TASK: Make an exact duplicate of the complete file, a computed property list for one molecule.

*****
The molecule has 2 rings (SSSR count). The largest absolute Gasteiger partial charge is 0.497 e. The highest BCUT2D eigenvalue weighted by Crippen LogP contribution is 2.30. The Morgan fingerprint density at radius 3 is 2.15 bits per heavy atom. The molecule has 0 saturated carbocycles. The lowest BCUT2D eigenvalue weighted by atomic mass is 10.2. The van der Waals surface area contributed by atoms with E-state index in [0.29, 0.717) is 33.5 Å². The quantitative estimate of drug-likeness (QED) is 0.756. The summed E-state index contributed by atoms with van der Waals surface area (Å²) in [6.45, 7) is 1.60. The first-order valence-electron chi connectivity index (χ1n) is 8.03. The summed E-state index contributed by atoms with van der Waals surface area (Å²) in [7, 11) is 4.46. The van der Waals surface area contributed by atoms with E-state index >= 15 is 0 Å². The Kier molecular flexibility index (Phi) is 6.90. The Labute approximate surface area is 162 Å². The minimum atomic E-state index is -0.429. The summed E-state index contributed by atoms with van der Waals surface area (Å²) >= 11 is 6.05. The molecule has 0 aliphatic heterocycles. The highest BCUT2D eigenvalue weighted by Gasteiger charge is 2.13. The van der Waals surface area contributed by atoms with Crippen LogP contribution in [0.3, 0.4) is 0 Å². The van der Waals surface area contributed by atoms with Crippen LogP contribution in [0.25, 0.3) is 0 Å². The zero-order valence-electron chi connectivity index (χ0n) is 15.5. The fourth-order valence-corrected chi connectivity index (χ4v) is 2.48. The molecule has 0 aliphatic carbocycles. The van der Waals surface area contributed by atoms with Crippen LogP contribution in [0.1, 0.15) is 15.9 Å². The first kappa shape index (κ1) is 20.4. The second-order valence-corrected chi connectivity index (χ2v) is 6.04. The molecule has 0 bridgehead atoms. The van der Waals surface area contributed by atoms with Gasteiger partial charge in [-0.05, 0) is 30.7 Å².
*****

The molecule has 2 rings (SSSR count). The largest absolute Gasteiger partial charge is 0.497 e. The highest BCUT2D eigenvalue weighted by Crippen LogP contribution is 2.30. The Morgan fingerprint density at radius 3 is 2.15 bits per heavy atom. The molecule has 0 saturated carbocycles. The lowest BCUT2D eigenvalue weighted by atomic mass is 10.2. The van der Waals surface area contributed by atoms with E-state index in [0.29, 0.717) is 33.5 Å². The quantitative estimate of drug-likeness (QED) is 0.756. The summed E-state index contributed by atoms with van der Waals surface area (Å²) in [6.45, 7) is 1.60. The first-order valence-electron chi connectivity index (χ1n) is 8.03. The summed E-state index contributed by atoms with van der Waals surface area (Å²) in [7, 11) is 4.46. The van der Waals surface area contributed by atoms with E-state index >= 15 is 0 Å². The Kier molecular flexibility index (Phi) is 6.90. The Labute approximate surface area is 162 Å². The minimum atomic E-state index is -0.429. The summed E-state index contributed by atoms with van der Waals surface area (Å²) >= 11 is 6.05. The molecule has 0 aliphatic heterocycles. The highest BCUT2D eigenvalue weighted by Gasteiger charge is 2.13. The van der Waals surface area contributed by atoms with Crippen LogP contribution in [0.3, 0.4) is 0 Å². The van der Waals surface area contributed by atoms with Crippen LogP contribution in [0.25, 0.3) is 0 Å². The zero-order valence-electron chi connectivity index (χ0n) is 15.5. The fourth-order valence-corrected chi connectivity index (χ4v) is 2.48. The molecule has 0 aliphatic carbocycles. The van der Waals surface area contributed by atoms with Crippen LogP contribution in [0.1, 0.15) is 15.9 Å². The first kappa shape index (κ1) is 20.4. The second-order valence-corrected chi connectivity index (χ2v) is 6.04. The molecule has 0 bridgehead atoms. The van der Waals surface area contributed by atoms with Gasteiger partial charge in [-0.05, 0) is 30.7 Å².